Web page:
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UEL and partners awarded £5.8 million to encourage social mobility through higher education 

Consortium will target young white males and ethnic minority groups in big outreach push

The University of East London (UEL) is part of a consortium that has been awarded £5.8 million over the next two years to help young people from disadvantaged backgrounds across Essex to progress into higher education – particularly young white males and ethnic minority groups.

The Essex Collaborative Outreach Network – a countywide collaboration between universities and other educational providers – is one of 29 local consortia to receive funding to deliver the Government’s national outreach programme,  which will launch in January 2017. 

As well as UEL, the Essex consortium includes the University of Essex, Anglia Ruskin University, Colchester Institute, Harlow College, South Essex College of Further and Higher Education, Writtle University College, Clacton County High School, Cornelius Vermuyden School, Brightside Trust, Youth@Risk, The Brilliant Club, Essex County Council, Southend-on-Sea Borough Council and Thurrock Council. 

Specific local areas in Essex will be targeted where participation in higher education is both low overall and lower than expected given GCSE attainment levels across the county. Target areas include Basildon, Braintree, Colchester, Harlow, Southend, Tendring, Thurrock and Witham. 

Network Manager Claudia Carey said, “We’ve got an incredibly strong network of partners across Essex and we are determined to successfully connect with these hard to reach communities.

“We believe higher education can unlock the potential and talent of young people so we want to make sure they see further study as a real option for them.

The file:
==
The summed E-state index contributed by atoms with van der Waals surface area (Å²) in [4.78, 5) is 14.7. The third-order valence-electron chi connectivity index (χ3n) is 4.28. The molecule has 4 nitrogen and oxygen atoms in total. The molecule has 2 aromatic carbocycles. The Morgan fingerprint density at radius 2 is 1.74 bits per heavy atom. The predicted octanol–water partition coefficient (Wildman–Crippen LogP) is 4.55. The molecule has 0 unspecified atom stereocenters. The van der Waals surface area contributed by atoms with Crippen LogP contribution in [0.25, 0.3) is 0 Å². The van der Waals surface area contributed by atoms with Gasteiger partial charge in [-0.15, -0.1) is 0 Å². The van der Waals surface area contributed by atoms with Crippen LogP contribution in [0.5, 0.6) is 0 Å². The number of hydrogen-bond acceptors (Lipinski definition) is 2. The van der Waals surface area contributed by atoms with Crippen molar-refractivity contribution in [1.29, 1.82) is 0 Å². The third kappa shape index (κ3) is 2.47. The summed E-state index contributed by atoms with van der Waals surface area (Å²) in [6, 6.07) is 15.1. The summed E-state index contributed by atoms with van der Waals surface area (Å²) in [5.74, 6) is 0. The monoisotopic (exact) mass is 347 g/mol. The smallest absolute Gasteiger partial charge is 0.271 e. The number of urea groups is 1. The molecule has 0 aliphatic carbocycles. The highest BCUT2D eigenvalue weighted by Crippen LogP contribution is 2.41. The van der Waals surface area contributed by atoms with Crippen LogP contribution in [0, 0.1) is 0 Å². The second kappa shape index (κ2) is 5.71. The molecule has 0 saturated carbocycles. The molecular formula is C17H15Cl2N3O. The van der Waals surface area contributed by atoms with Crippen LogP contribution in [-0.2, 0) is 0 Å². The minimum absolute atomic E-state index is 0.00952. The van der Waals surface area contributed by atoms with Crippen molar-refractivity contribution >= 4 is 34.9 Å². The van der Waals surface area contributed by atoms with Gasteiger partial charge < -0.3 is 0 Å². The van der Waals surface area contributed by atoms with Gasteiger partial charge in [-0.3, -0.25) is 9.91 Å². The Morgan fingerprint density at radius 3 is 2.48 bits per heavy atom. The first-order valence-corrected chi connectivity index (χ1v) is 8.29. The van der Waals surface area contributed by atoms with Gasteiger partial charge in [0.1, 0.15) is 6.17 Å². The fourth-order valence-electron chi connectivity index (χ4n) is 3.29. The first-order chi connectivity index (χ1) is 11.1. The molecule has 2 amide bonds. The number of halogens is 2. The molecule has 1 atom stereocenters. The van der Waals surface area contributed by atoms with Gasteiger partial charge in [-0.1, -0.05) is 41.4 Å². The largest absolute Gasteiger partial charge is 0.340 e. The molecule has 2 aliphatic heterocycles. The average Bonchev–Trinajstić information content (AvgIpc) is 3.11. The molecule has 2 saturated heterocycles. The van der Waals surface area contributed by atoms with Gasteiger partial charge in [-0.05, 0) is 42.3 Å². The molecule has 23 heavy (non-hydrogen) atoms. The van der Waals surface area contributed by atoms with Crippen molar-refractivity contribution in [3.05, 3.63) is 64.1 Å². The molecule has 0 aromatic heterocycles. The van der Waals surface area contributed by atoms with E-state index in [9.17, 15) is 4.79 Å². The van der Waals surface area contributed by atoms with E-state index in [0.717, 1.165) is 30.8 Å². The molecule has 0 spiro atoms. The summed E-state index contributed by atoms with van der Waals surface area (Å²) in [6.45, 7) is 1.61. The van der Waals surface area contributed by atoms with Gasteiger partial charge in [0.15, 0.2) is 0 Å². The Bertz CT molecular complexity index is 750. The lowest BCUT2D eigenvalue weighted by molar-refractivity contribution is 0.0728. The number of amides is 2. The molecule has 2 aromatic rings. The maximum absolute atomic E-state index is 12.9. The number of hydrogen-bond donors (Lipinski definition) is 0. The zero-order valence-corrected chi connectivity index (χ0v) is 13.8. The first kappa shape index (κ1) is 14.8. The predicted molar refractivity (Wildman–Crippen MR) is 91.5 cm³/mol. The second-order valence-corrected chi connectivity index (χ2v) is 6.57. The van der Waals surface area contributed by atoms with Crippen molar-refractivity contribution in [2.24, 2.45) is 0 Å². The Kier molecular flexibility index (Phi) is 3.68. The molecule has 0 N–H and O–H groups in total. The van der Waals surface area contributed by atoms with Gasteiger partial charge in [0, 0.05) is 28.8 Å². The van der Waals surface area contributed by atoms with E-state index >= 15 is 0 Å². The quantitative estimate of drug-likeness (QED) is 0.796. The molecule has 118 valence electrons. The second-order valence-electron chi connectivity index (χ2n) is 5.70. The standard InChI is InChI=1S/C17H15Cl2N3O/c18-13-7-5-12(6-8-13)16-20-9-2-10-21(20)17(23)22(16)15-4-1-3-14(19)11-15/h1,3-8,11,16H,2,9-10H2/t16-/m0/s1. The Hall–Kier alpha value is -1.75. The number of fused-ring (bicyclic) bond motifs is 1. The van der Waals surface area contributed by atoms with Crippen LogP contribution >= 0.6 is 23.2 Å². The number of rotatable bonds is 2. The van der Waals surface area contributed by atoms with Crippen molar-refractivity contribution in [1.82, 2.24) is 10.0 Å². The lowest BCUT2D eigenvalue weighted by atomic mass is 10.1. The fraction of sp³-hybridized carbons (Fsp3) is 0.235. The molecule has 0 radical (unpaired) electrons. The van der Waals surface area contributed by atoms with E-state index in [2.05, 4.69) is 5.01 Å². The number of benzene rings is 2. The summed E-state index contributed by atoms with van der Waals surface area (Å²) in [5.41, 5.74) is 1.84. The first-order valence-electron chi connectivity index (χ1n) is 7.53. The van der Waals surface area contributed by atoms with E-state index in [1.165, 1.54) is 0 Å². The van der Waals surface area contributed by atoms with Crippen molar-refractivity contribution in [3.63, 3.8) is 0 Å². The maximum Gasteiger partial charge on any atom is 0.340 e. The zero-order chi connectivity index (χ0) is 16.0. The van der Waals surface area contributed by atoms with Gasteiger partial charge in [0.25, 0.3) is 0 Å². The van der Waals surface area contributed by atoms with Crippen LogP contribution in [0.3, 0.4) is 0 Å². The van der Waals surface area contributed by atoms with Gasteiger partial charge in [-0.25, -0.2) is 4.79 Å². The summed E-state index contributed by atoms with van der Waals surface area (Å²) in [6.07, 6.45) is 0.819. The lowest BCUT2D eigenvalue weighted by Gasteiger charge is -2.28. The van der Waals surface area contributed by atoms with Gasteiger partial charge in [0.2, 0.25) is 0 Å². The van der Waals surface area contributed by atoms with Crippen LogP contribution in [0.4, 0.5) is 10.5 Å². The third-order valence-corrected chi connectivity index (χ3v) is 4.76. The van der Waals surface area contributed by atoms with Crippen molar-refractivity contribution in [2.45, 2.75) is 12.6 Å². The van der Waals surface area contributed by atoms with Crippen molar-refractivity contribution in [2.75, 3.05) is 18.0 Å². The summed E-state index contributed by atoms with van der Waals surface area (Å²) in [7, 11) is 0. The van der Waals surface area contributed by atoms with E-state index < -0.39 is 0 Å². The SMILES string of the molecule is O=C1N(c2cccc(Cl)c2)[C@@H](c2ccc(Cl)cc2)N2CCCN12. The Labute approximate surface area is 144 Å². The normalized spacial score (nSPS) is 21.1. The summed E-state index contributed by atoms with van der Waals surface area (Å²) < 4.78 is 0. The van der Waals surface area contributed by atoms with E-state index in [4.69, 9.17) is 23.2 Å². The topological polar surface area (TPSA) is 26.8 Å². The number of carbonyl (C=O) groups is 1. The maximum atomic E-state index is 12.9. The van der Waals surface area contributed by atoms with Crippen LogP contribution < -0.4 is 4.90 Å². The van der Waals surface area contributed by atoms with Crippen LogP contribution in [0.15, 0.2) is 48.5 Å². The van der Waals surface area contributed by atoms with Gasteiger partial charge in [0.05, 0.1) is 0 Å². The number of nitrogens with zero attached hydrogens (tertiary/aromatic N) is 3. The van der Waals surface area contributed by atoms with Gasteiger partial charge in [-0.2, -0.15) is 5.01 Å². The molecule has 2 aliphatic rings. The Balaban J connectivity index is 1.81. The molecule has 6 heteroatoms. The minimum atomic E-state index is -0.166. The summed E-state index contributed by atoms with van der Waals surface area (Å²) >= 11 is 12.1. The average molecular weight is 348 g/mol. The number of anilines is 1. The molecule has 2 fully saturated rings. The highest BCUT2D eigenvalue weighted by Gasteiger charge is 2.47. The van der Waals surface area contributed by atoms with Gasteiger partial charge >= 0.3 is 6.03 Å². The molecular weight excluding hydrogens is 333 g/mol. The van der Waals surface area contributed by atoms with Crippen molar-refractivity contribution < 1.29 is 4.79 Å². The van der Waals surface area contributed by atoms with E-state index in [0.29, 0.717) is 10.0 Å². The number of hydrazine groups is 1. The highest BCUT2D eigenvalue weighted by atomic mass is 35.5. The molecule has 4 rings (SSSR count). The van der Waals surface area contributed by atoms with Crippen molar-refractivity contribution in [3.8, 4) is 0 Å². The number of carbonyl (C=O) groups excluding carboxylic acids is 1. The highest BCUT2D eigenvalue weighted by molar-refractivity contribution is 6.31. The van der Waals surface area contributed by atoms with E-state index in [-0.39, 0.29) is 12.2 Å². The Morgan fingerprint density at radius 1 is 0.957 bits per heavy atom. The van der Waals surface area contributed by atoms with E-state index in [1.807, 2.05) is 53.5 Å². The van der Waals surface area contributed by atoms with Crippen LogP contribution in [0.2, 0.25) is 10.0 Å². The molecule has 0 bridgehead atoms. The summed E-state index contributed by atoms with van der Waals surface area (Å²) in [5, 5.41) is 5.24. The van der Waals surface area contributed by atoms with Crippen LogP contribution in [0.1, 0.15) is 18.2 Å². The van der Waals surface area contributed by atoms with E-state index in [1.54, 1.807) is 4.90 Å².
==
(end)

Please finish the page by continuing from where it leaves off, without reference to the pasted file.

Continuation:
“The consortium will deliver a programme of activities at schools, colleges, universities and within the community aimed at connecting with students in the identified areas.

“We have a long-term, core programme but alongside this we will also have additional activity around critical decision points for students such as results day for BTEC and A-level students. 

“Our higher education and further education partners are all working closely together with schools in Essex to develop activities which will really engage learners.

“Essex is a really varied county with a broad spectrum of students so we are trying to really tailor what we do for each area so students can pick activities suited to them.”

A key priority will be to deliver unbiased and reliable information and support to students so they can understand and make informed choices about the different opportunities available to them.

As well its involvement with the Essex network, UEL is also a member of the Linking London educational partnership, which will receive £800,000 of national outreach funding over the next two years to work with level 3 FE college learners in selected wards in Greater London, including Barking & Dagenham and Havering. 

A total of 260 higher education providers in England are involved in the national programme. The planned collaborations will ensure all 997 of the local wards identified in the Government’s analysis will be covered.

Consortia will deliver tested approaches to outreach through schools and local communities, as well as developing innovative ways to meet specific challenges in different areas. These activities will build upon and provide a boost to existing outreach work taking place across England.

A large-scale evaluation programme will measure the impact of the programme from the start to ensure investment is concentrated in activities that are shown to be the most effective.

Universities and Science Minister Jo Johnson said, ‘We are seeing record numbers of disadvantaged young people going to university and benefiting from the real opportunities that our world class universities can offer.

“This funding and the schemes that have been developed by universities will make a real difference to young people in key areas.”